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Lamberty also said she has some insight into falling outside society’s narrow beauty standard, pointing out that she wears a clothing size larger than society’s ideal.
She held two casting sessions interviewing girls on film. In the film, as the girls talk, the camera wanders, focusing on one girl’s long, curly hair and another’s dark brown eyes.
“I wanted to stay away from the talking-head shots,” she said.
After shooting, she pondered the concept for weeks.
Finally, an idea coalesced. She sat down at her computer late on Christmas Day, working through the night.
“I was just inspired, and I got it all together,” she said. “That is pretty much my style.”
Lamberty, who plays cello, chose a cello piece for the film’s score.
“The best part of it was there was no narration on her part. It was all the girls and their personal opinions. I thought it was absolutely marvelous. It was truly a work of art,” said her mother, Janette Lamberty.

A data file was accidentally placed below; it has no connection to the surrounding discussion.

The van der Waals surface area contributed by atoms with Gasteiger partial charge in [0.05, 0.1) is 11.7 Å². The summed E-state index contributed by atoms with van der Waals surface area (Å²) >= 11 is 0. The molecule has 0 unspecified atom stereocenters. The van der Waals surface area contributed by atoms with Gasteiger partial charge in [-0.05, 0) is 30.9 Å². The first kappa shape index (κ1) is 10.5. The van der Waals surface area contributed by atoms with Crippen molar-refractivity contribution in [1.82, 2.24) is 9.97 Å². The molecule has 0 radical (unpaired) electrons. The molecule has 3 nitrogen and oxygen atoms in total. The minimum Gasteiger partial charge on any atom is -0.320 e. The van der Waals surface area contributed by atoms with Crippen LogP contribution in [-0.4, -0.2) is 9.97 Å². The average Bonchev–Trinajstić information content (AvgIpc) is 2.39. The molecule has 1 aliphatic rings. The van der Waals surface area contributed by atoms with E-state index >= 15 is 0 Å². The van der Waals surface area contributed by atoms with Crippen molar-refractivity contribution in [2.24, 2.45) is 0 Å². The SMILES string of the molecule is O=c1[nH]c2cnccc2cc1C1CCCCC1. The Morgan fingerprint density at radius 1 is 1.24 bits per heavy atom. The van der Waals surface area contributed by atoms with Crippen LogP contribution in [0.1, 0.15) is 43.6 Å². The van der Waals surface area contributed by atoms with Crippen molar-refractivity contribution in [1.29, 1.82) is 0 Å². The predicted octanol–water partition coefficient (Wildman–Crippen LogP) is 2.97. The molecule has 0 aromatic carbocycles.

At a young age, Annalise Lamberty knew she wanted to tell stories, but the idea of how she would do so evolved over time. “I always wanted to be a storyteller when I was little,” she said. “I wanted to be an author; then I wanted to be a journalist.”
Then she discovered the power of film.
“She has always been very creative and very introspective,” Janette Lamberty said. “I am not surprised this has come out — this art form in her.”
Her interests range from social justice to comedy.
“She has the ability to tell stories in a captivating way that focuses on the things that matter,” said friend and classmate Cameron Belaney. “She is one of the smartest people I know. … I love bragging about her.”
Shannon Prather • 612-673-4804